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Docks. Ferries. Conveyances (Transport).
Docks. Until 1870 the docks of the city were not confided to the care of a special department of the city government, and there was no adequate attempt made to put them in practical and durable shape, and to extend the wharf line. In that year a separate dock department was authorized by the legislature, and it is continued under the present charter. It is in charge of three commissioners, nominated by the mayor and confirmed by the aldermen. They hold office for six years, and receive an annual salary of $3000 each. The bulkhead line of the city from the battery to Sixty-First Street on the Hudson River, according to the new plan, measures 25,743 feet, and from the battery to Fifty-First Street on the east River 27,995 feet. At the battery a stone pier was completed several years ago. This is the only stone pier on the water front. The system which the department is trying to carry out proposes the construction of a new bulkhead wall, first along the Hudson River front, and eventually along the East River, and the widening of the street along the Hudson River to a width of 250 feet, and of that along the east River to a width of 150 feet in the lower part and of 100 feet in the upper part. A beginning of this work has been made along the Hudson River, but it makes slow progress, partly because the title to the water front in many places is disputed by private individuals, and this results in much tedious litigation. It is the intention to give 20 to 25 feet of water at every point along the new bulkhead. This bulkhead is now completed at detached points on the Hudson River, as from West Tenth Street to Canal Street, and from Jay Street to Warren Street, and the work is going on at other points. The allotment of wharfs and places in the harbor to vessels is not done by the dock or any other city department, but by the captain of the port and eleven harbor masters, all of whom are nominated by the governor of the State and confirmed by the State senate. The captain of the port holds office for three years, and the harbor masters for two years.
Ferries. As New York is on all sides surrounded by water, ferryboats form the principal means of communication between it and the opposite shores. The water-courses of its northern boundary Harlem River and Sputvel Creek are narrow enough to be bridged; but, until the opening of the Brooklyn Bridge, steam ferry-boat supplied the only means of communication with New Jersey and Long and Staten Islands. These boats are arranged with cabins for passengers on both sides, and a roadway for horses, wagons, cattle, &c. in the middle. They are worked by the railroad companies and other private corporations. The principal ferries to New Jersey, running from the Hudson Riverside, have their piers at the foot of the followiong streets; - Liberty, Cortlandt, Barclay, Chambers, Desbrosses, Christopher, Twenty-Third, and Forty-Second. The principal ferries to Brooklyn, running from the East River side, have their piers at the foot of the following streets: - Whitehall (2), Wall, Catharine, Roosevelt, Grand, and Houston. There are also two ferry lines to Staten, Island, four to Long Island City, one to Astoria, L.I., one to Blackwells Island, two to Greenpoint, L.I., and to Governors Island. The Brooklyn ferry-boats leave their piers every ten minutes (and those from Fulton Street every five minutes) during the business hours, lessening their trips afterwards to one every fifteen or twenty minutes. On the New jersey side they run at intervals of from ten to thirty minutes. During certain of the busiest hours of the morning and evening the fare for each foot passenger on the leading Brooklyn ferries is 1 cent; during the rest of the day it is 2 cents. On the New Jersey ferries it is uniformly 3 cents.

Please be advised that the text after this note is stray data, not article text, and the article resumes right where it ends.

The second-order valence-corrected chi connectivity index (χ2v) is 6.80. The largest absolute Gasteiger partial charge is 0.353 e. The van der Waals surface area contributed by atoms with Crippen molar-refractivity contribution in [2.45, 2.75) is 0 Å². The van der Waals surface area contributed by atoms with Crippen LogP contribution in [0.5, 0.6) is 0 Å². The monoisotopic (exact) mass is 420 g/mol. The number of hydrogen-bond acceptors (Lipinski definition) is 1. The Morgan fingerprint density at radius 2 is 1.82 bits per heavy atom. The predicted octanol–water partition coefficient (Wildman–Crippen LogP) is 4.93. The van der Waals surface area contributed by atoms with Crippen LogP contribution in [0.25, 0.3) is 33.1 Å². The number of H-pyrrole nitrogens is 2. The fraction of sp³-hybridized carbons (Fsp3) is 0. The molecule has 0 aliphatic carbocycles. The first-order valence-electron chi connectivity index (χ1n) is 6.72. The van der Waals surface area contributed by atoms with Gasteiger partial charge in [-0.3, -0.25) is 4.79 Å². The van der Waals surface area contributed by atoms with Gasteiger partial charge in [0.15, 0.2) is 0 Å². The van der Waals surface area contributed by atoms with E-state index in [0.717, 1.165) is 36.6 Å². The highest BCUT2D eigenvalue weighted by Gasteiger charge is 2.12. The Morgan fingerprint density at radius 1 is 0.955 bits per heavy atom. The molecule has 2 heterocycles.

Conveyances. The rapid growth of the city in a long line to the northward has naturally led to great difficulties of transportation. The old omnibuses began to be supplemented in 1834 on all the leading longitudinal lines of thoroughfare by tramway cars drawn by two horses, but, though running in the most frequented routes at intervals of a minute, they became long ago unequal to the demands on them. As the dwelling houses became farther and farther separated from the business part of the city, the discomfort and delay of this mode of travel, especially in winter weather, grew very serious, and caused a considerable migration to Jersey City and Brooklyn of persons who would have remained on Manhattan island but for the difficulty of getting to and fro. After a long period of clamorous discontents, the remedy was applied in 1878 by the construction of what is known as the Elevated Railroad, worked by steam locomotives on raised iron trestle work in four of the avenues, the Ninth, Sixth, Third, and Second, and running from the Battery to the Harlem River every three to four minutes, 10 cents being the ordinary fare for the entire distance of 10 miles, but with "commission" trains at 5 cents between certain hours of the morning and evening, for the accommodation of the working classes, the fare in these having been fixed by the State commission which settled the conditions of the charters. The result has been a very rapid increase of population in the upper end of the island.
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New York City - Table of Contents